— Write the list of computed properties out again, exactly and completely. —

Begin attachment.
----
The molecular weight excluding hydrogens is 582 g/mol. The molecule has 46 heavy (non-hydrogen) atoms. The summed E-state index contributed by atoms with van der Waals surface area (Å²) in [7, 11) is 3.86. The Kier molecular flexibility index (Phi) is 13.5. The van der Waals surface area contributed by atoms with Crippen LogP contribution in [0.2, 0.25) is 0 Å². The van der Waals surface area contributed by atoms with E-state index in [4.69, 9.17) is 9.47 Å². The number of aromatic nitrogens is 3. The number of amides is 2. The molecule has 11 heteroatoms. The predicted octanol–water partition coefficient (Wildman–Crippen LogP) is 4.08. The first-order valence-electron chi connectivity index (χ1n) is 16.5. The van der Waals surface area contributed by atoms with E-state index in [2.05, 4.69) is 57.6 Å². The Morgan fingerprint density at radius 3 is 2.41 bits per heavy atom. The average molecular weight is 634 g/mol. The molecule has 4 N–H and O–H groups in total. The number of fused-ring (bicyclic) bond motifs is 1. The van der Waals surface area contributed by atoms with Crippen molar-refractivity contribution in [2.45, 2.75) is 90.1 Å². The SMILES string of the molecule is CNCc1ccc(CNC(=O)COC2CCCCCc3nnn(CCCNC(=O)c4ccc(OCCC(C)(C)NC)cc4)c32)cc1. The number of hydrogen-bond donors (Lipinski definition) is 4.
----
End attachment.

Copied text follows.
The molecular weight excluding hydrogens is 582 g/mol. The molecule has 46 heavy (non-hydrogen) atoms. The summed E-state index contributed by atoms with van der Waals surface area (Å²) in [7, 11) is 3.86. The Kier molecular flexibility index (Phi) is 13.5. The van der Waals surface area contributed by atoms with Crippen LogP contribution in [0.2, 0.25) is 0 Å². The van der Waals surface area contributed by atoms with E-state index in [4.69, 9.17) is 9.47 Å². The number of aromatic nitrogens is 3. The number of amides is 2. The molecule has 11 heteroatoms. The predicted octanol–water partition coefficient (Wildman–Crippen LogP) is 4.08. The first-order valence-electron chi connectivity index (χ1n) is 16.5. The van der Waals surface area contributed by atoms with E-state index in [2.05, 4.69) is 57.6 Å². The Morgan fingerprint density at radius 3 is 2.41 bits per heavy atom. The average molecular weight is 634 g/mol. The molecule has 4 N–H and O–H groups in total. The number of fused-ring (bicyclic) bond motifs is 1. The van der Waals surface area contributed by atoms with Crippen molar-refractivity contribution in [2.45, 2.75) is 90.1 Å². The SMILES string of the molecule is CNCc1ccc(CNC(=O)COC2CCCCCc3nnn(CCCNC(=O)c4ccc(OCCC(C)(C)NC)cc4)c32)cc1. The number of hydrogen-bond donors (Lipinski definition) is 4.